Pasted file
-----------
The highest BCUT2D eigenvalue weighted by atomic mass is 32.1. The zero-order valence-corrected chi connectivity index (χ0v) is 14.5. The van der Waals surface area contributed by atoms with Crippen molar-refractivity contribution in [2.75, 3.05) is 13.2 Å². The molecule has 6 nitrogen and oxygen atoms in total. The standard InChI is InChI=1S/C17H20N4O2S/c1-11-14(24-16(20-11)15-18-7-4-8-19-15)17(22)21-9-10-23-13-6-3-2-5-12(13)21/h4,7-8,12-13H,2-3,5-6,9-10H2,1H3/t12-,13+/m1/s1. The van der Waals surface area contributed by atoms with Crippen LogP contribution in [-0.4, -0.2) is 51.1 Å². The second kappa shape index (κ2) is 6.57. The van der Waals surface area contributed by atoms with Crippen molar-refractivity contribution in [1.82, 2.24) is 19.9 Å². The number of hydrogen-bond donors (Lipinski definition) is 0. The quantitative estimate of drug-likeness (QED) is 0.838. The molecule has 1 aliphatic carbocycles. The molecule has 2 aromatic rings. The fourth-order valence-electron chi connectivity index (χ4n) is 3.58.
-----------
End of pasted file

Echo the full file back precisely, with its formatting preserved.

The highest BCUT2D eigenvalue weighted by atomic mass is 32.1. The zero-order valence-corrected chi connectivity index (χ0v) is 14.5. The van der Waals surface area contributed by atoms with Crippen molar-refractivity contribution in [2.75, 3.05) is 13.2 Å². The molecule has 6 nitrogen and oxygen atoms in total. The standard InChI is InChI=1S/C17H20N4O2S/c1-11-14(24-16(20-11)15-18-7-4-8-19-15)17(22)21-9-10-23-13-6-3-2-5-12(13)21/h4,7-8,12-13H,2-3,5-6,9-10H2,1H3/t12-,13+/m1/s1. The van der Waals surface area contributed by atoms with Crippen LogP contribution in [-0.4, -0.2) is 51.1 Å². The second kappa shape index (κ2) is 6.57. The van der Waals surface area contributed by atoms with Crippen molar-refractivity contribution in [1.82, 2.24) is 19.9 Å². The number of hydrogen-bond donors (Lipinski definition) is 0. The quantitative estimate of drug-likeness (QED) is 0.838. The molecule has 1 aliphatic carbocycles. The molecule has 2 aromatic rings. The fourth-order valence-electron chi connectivity index (χ4n) is 3.58.